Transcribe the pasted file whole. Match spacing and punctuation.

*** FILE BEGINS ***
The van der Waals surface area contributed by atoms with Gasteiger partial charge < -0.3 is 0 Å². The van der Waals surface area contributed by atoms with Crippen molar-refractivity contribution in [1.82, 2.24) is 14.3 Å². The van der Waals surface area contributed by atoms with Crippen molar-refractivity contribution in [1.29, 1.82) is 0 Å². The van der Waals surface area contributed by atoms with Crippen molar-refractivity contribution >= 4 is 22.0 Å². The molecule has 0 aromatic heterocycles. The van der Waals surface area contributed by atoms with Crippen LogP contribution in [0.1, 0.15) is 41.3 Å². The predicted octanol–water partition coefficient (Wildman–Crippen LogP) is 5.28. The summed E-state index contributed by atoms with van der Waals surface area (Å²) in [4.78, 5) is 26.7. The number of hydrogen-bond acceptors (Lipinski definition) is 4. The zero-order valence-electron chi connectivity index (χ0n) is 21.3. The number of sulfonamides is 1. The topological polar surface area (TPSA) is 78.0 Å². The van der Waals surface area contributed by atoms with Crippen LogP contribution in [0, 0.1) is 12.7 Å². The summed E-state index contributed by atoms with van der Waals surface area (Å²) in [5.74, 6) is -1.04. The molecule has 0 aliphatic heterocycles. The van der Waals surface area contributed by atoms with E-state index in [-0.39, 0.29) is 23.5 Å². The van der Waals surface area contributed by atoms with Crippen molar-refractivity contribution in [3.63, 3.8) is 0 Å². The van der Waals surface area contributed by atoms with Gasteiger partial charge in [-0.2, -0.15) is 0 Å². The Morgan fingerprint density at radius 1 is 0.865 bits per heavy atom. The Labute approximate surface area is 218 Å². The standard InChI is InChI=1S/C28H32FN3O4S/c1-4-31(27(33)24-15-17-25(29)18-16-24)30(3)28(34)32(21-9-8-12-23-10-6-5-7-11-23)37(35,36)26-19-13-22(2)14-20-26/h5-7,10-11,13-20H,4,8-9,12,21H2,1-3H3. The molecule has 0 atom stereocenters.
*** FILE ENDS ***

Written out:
The van der Waals surface area contributed by atoms with Gasteiger partial charge < -0.3 is 0 Å². The van der Waals surface area contributed by atoms with Crippen molar-refractivity contribution in [1.82, 2.24) is 14.3 Å². The van der Waals surface area contributed by atoms with Crippen molar-refractivity contribution in [1.29, 1.82) is 0 Å². The van der Waals surface area contributed by atoms with Crippen molar-refractivity contribution >= 4 is 22.0 Å². The molecule has 0 aromatic heterocycles. The van der Waals surface area contributed by atoms with Crippen LogP contribution in [0.1, 0.15) is 41.3 Å². The predicted octanol–water partition coefficient (Wildman–Crippen LogP) is 5.28. The summed E-state index contributed by atoms with van der Waals surface area (Å²) in [4.78, 5) is 26.7. The number of hydrogen-bond acceptors (Lipinski definition) is 4. The zero-order valence-electron chi connectivity index (χ0n) is 21.3. The number of sulfonamides is 1. The topological polar surface area (TPSA) is 78.0 Å². The van der Waals surface area contributed by atoms with Crippen LogP contribution in [0, 0.1) is 12.7 Å². The summed E-state index contributed by atoms with van der Waals surface area (Å²) in [5.74, 6) is -1.04. The molecule has 0 aliphatic heterocycles. The van der Waals surface area contributed by atoms with E-state index in [-0.39, 0.29) is 23.5 Å². The van der Waals surface area contributed by atoms with Crippen molar-refractivity contribution in [3.63, 3.8) is 0 Å². The van der Waals surface area contributed by atoms with Gasteiger partial charge in [-0.2, -0.15) is 0 Å². The Morgan fingerprint density at radius 1 is 0.865 bits per heavy atom. The Labute approximate surface area is 218 Å². The standard InChI is InChI=1S/C28H32FN3O4S/c1-4-31(27(33)24-15-17-25(29)18-16-24)30(3)28(34)32(21-9-8-12-23-10-6-5-7-11-23)37(35,36)26-19-13-22(2)14-20-26/h5-7,10-11,13-20H,4,8-9,12,21H2,1-3H3. The molecule has 0 atom stereocenters.